10 facts you may not know about Brisk and Briskers
This city’s name is tricky— while official one is Brest (with different geographical specifications), Jews always called it Brisk. 500 years ago Brisk was the Jewish capital of Lithuania. Lucky and adventurous Briskers (Jews from Brisk) found favor in eyes of the King of Poland. The 300 years of “Briskere Golden age” came to an end — the further Brisk’s story was a chronicles of decline — and death.
BREST is a city (population 310,800 in 2010) in Belarus at the border with Poland, opposite the Polish city of Terespol, where the Bug River and Mukhavets rivers meet. It is the capital city of the Brest voblast.
Brest became a principal border crossing since World War II in Soviet times. Today it links the European Union and the Commonwealth of Independent States. Because of the break-of-gauge at Brest, where the Russian broad gauge meets the European standard gauge, all passenger trains, coming from Poland, must have their bogies replaced here, to travel on across Belarus
1. For Litvakes, Brisk was more important than Vilno — that was ‘only’500 years ago!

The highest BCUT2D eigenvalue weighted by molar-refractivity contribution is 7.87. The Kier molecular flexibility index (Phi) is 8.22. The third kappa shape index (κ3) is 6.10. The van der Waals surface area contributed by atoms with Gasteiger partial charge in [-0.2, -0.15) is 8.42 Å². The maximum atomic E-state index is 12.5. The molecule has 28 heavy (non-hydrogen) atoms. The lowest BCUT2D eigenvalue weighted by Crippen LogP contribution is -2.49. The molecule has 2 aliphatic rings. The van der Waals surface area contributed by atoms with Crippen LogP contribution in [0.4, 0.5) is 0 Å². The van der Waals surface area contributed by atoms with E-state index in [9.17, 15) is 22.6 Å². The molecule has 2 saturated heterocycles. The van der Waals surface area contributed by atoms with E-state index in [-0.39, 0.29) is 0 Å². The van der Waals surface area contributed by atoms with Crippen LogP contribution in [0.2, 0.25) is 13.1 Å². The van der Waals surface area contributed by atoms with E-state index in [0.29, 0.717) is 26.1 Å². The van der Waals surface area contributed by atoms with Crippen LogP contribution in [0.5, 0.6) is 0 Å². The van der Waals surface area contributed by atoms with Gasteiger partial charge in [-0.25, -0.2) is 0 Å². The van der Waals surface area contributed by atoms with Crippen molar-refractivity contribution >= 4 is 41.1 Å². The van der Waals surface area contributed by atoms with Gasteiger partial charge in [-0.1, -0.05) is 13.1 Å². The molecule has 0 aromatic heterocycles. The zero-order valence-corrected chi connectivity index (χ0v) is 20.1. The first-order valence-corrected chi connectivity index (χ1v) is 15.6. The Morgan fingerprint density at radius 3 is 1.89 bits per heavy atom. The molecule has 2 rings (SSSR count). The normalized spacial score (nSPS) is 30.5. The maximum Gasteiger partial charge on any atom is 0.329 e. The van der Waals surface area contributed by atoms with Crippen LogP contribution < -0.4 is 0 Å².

Jews born in Brest were called Briskers — based on Yiddish name of this old European town, Brisk, also known like Berestya or Bierascie, then Brześć (Brześć Litewski) in Polish language, Lietuvos Brasta in Lithuanian, Brest-on-the-Bug in Poland or Brest-Litovsk in Russian empire. Briskers were proud of their native town’s name not less than Vilners — citizens of Vilno, now Vilnius, well-acknowledged center of Jewish scholarship in the Baltic region. However, Vilno has become a “Jerusalem d’Lite” only in XVII century. But much earlier, during for more than 300 years, Brisk — widely known as “Brisk d’Lite” — was the major and most important trade, commercial and religious center of Lite, Lithuanian Yiddishkayt.
Actually, the city was founded by the Slavic tribes. Berestye was first mentioned in the Primary Chronicle in 1019, when the Kievan Rus took the stronghold from the Poles. In 1388 the Grand Duke Vitold granted the charter to the Jews of Brest. Later it was extended to the other Jewish communities of Lithuania and Volhynia. Brest-Litovsk soon became the center of trade and commerce, as well as of rabbinical learning, and the seat of the Va’ad of Lithuania and Volhynia.